2

I am trying to do something rather complex in R, and I am not really sure where to start.

I have a dataframe that looks sort of like this:

main_val sub_val bit_one bit_two
 one      a        1       1
 one      a        1       0
 one      a        1       1
 one      b        1       0
 two      a        1       1
 two      b        1       1
 two      a        1       1

Now I to count the number of 0s, 1s, 2s, and 3s represented by the bits for each sub value of each main value. So this should return:

main_val sub_val  0s  1s  2s  3s
 one       a      0   0   1   2
 one       b      0   0   1   0
 two       a      0   0   0   2
 two       b      0   0   0   1

Any thought on how to do this? I can only think of ugly for loops that would take forever (this will be run on ALOT of data).

  • I believe you want the aggregate function. I will write an answer with an example for you. – TARehman Sep 30 '15 at 19:26
  • It's a two-bit binary number, @DavidArenburg - if I am reading the question right. – TARehman Sep 30 '15 at 19:33
5

Pardon my earlier comment - I think you actually just need table() and reshape() to do this in base R. It may get slow if you have a truly huge amount of data, however, at which point I suggest investigating data.table.

# Start by turning of stringsAsFactors
options(stringsAsFactors = FALSE)

# Create fake data
fake.data <- data.frame(main_val = c("one","one","one","one","two","two","two"),
                        sub_val = c("a","a","a","b","a","b","a"),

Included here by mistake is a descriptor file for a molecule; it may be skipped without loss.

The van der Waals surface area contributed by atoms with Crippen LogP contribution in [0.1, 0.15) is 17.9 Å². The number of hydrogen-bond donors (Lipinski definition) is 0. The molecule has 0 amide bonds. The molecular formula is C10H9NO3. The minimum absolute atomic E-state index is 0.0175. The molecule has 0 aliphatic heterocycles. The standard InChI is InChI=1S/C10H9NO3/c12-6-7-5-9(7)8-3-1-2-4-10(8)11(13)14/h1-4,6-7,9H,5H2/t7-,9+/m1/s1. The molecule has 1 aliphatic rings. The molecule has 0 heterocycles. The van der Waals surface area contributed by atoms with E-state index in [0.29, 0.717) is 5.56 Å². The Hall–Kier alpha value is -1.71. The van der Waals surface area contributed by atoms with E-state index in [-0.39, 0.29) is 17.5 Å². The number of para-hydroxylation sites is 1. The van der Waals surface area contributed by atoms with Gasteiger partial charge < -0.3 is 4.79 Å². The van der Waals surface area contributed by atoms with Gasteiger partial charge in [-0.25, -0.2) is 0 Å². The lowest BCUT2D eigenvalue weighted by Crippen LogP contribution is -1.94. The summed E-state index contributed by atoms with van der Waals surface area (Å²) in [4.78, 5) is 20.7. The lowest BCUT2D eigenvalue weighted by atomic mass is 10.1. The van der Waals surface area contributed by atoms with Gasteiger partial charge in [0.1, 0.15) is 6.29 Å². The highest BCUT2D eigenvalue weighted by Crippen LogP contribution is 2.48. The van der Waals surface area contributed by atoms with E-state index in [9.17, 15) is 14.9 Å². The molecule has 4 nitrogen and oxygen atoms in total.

bit_one = c(1,1,1,1,1,1,1),
                        bit_two = c(1,0,1,0,1,1,1))

# Generate a decimal representation of your two bits
fake.data$decimal <- fake.data$bit_one*1 +fake.data$bit_two*2

# Create a table of the results, then reshape it
fake.data.summary <- as.data.frame(table(Main=fake.data$main_val,
                                         Sub=fake.data$sub_val,
                                         Value=fake.data$decimal))

fake.data.summary <- reshape(data = fake.data.summary,
                             v.names = "Freq",
                             idvar = c("Main","Sub"),
                             timevar = "Value",
                             direction = "wide")

Note that in this example, you will get only one and three in the output, since only one and three are in the input. If uniform outputs are desired despite what may or may not be present, you may need to do some sanitization of the output - but I suspect you don't need that, as you will likely have enough volume to ensure that 0 through 3 are represented.

  • Thanks, this does exactly what I was needing! – Ryan Marren Sep 30 '15 at 19:39
  • Hey, what if I wanted to add another variable, call it main_companion, that is in 1 to 1 correspondence with the main_val. For example, main could be 'one', 'two' 'three'... and main_comp would be 1, 2, 3. How would I get these to stay in the reshaped data? I tried adding it as a new variable to idvar, timevar, and varying and it crashes each time. – Ryan Marren Sep 30 '15 at 20:58
  • Generally, if you have another question, it's good to actually ask it again in case I'm not able answer promptly. That way, you can also add the error messages, minimal working example, and other things. – TARehman Sep 30 '15 at 21:01
3

As @TARehman already mentioned in his answer, for huge datasets you might want to use data.table. So, therefore a data.table alternative of the answer of @TARehman:

library(data.table)
df2 <- dcast(setDT(df)[, .("dec" = paste0("d",(bit_one*1 + bit_two*2))), by = .(main_val,sub_val)
                       ][, .N, by = .(main_val,sub_val,dec)], 
             main_val + sub_val ~ dec, value.var = "N", fill = 0)

this gives:

> df2
   main_val sub_val d1 d3
1:      one       a  1  2
2:      one       b  1  0
3:      two       a  0  2
4:      two       b  0  1
  • I think you need to encode the numbers he gave into binary (0 to 3, represented in two bits). – TARehman Sep 30 '15 at 19:38
  • 2
    @DavidArenburg It is now giving the same output as the other answer. – Jaap Oct 1 '15 at 8:19

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